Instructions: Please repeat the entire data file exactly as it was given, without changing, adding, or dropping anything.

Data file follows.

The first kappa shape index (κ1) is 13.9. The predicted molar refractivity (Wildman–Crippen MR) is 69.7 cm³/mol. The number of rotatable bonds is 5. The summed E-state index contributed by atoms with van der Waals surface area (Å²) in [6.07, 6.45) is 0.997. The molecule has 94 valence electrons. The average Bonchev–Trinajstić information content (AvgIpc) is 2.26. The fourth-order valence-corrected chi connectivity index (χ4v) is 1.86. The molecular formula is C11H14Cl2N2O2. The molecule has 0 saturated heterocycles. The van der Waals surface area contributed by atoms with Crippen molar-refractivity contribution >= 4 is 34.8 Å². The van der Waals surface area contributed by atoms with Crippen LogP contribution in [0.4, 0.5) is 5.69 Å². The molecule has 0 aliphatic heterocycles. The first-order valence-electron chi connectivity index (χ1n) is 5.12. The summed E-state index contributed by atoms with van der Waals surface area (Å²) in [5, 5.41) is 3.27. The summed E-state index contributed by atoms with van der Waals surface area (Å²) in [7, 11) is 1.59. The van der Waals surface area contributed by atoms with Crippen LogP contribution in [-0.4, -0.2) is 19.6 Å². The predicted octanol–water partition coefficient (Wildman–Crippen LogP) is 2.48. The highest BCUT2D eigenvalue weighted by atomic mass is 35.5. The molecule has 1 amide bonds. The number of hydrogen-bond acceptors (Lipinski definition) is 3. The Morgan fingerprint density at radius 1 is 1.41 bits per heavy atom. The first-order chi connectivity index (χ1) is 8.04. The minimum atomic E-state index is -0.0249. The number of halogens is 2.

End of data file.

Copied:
The first kappa shape index (κ1) is 13.9. The predicted molar refractivity (Wildman–Crippen MR) is 69.7 cm³/mol. The number of rotatable bonds is 5. The summed E-state index contributed by atoms with van der Waals surface area (Å²) in [6.07, 6.45) is 0.997. The molecule has 94 valence electrons. The average Bonchev–Trinajstić information content (AvgIpc) is 2.26. The fourth-order valence-corrected chi connectivity index (χ4v) is 1.86. The molecular formula is C11H14Cl2N2O2. The molecule has 0 saturated heterocycles. The van der Waals surface area contributed by atoms with Crippen molar-refractivity contribution >= 4 is 34.8 Å². The van der Waals surface area contributed by atoms with Crippen LogP contribution in [0.4, 0.5) is 5.69 Å². The molecule has 0 aliphatic heterocycles. The first-order valence-electron chi connectivity index (χ1n) is 5.12. The summed E-state index contributed by atoms with van der Waals surface area (Å²) in [5, 5.41) is 3.27. The summed E-state index contributed by atoms with van der Waals surface area (Å²) in [7, 11) is 1.59. The van der Waals surface area contributed by atoms with Crippen LogP contribution in [-0.4, -0.2) is 19.6 Å². The predicted octanol–water partition coefficient (Wildman–Crippen LogP) is 2.48. The highest BCUT2D eigenvalue weighted by atomic mass is 35.5. The molecule has 1 amide bonds. The number of hydrogen-bond acceptors (Lipinski definition) is 3. The Morgan fingerprint density at radius 1 is 1.41 bits per heavy atom. The first-order chi connectivity index (χ1) is 8.04. The minimum atomic E-state index is -0.0249. The number of halogens is 2.